Wet weather and delayed planting have several effects on no-till burndown programs, especially in soybeans. First, the weeds get bigger and what is a relatively tame burndown situation in April can become pretty hairy by the first two weeks of May. With this and the price of glyphosate in mind, the rate of glyphosate in any glyphosate-based burndown treatments should be increased, preferably to 1.5 lbs. acid equivalent (ae)/acre. Second, in the rush to plant when it finally dries out, it can be difficult to keep 2,4-D in the burndown mix and wait yet another seven days to plant soybeans. Here’s a review of soybean burndown options for this situation.
One option is to just omit the 2,4-D ester and rely on glyphosate for the burndown. This is probably the worst choice on this list, but it can work in some fields. This is not an option in fields with marestail or glyphosate-resistant ragweeds. Use a glyphosate rate of 1.5-2.2 lbs. ae/acre. We recommend applying with a residual herbicide that contains chlorimuron (Canopy/Cloak, Valor XLT, Envive, Authority XL) to improve control of dandelions and many summer and winter annual broadleaf weeds (but not ALS-resistant marestail or ragweeds). The mixture of glyphosate and chlorimuron or cloransulam is likely to be variable for control of even ALS-sensitive marestail by the time we can get into fields.
Keep 2,4-D ester in the mix with glyphosate and wait another seven days to plant. Plant the corn acres first and come back to soybeans to allow time for this. Have the burndown custom-applied if labor or time is short.
Apply a combination of glyphosate, Sharpen (or other saflufenacil product) and MSO. Major drawback to this is that saflufenacil cannot be used in combination with residual products that contain flumioxazin (Valor) or sulfentrazone (Authority/Spartan). Best options for residual herbicide in this mixture, especially where marestail are present: metribuzin or Canopy/Cloak DF + metribuzin, making sure that the metribuzin rate is at least 0.38 lbs ai/acre. A spray volume of at least 15 gpa should be used and it is essential to use MSO as the adjuvant.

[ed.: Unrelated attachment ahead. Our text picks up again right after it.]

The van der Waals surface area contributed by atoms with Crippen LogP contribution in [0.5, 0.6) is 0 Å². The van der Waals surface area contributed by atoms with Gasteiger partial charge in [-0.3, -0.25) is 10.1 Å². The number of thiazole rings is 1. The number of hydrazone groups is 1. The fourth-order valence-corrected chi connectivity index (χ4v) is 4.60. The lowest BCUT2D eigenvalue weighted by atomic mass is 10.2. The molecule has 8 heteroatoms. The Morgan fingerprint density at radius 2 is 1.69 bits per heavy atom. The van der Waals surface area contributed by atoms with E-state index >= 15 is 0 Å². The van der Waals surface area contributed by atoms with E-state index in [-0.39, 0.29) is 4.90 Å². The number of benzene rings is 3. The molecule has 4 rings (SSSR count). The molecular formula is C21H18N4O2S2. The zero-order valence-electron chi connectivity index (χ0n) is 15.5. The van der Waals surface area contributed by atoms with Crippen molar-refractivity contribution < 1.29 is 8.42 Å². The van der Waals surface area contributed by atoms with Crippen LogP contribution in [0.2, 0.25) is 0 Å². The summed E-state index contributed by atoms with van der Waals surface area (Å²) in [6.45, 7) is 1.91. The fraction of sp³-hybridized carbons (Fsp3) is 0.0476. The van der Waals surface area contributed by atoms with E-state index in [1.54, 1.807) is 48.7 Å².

Use Ignite (32-36 oz/acre) for burndown. One benefit of this compared with option 3 is that Ignite can be applied with any residual herbicide. The addition of metribuzin can improve control, especially under cloudy, cool conditions. A spray volume of at least 15 gpa should be used. Avoid use of nozzles that produce primarily large droplets.
Substitute tillage for burndown herbicides. Make sure that the tillage is deep and thorough enough to completely uproot weeds. Weeds that re-grow after being “beat up” by tillage are often impossible to control for the rest of the season.
Some things that probably will not work
We have not had much success with combinations of glyphosate and 2,4-DB, although high rates of 2,4-DB can help control certain weeds. Gramoxone usually works well only when combined with both 2,4-D ester and metribuzin, especially when weeds have much size. Valor and Authority do not have enough foliar activity to help control emerged weeds, although they do cause contact herbicide symptomology on weed leaves. Aim and Cadet also do not have enough activity on most weeds typically found in burndown situations, with the possible exception of small lambsquarters. Metribuzin does help control emerged weeds, although this is expressed best in mixtures with Ignite or Gramoxone.
The cost of several of these options can be about twice the cost of a typical glyphosate/2,4-D mixture. This is not really the situation to balk at spending a few extra dollars. Failing to effectively control weeds at the time of no-till soybean planting creates problems for the rest of the growing season.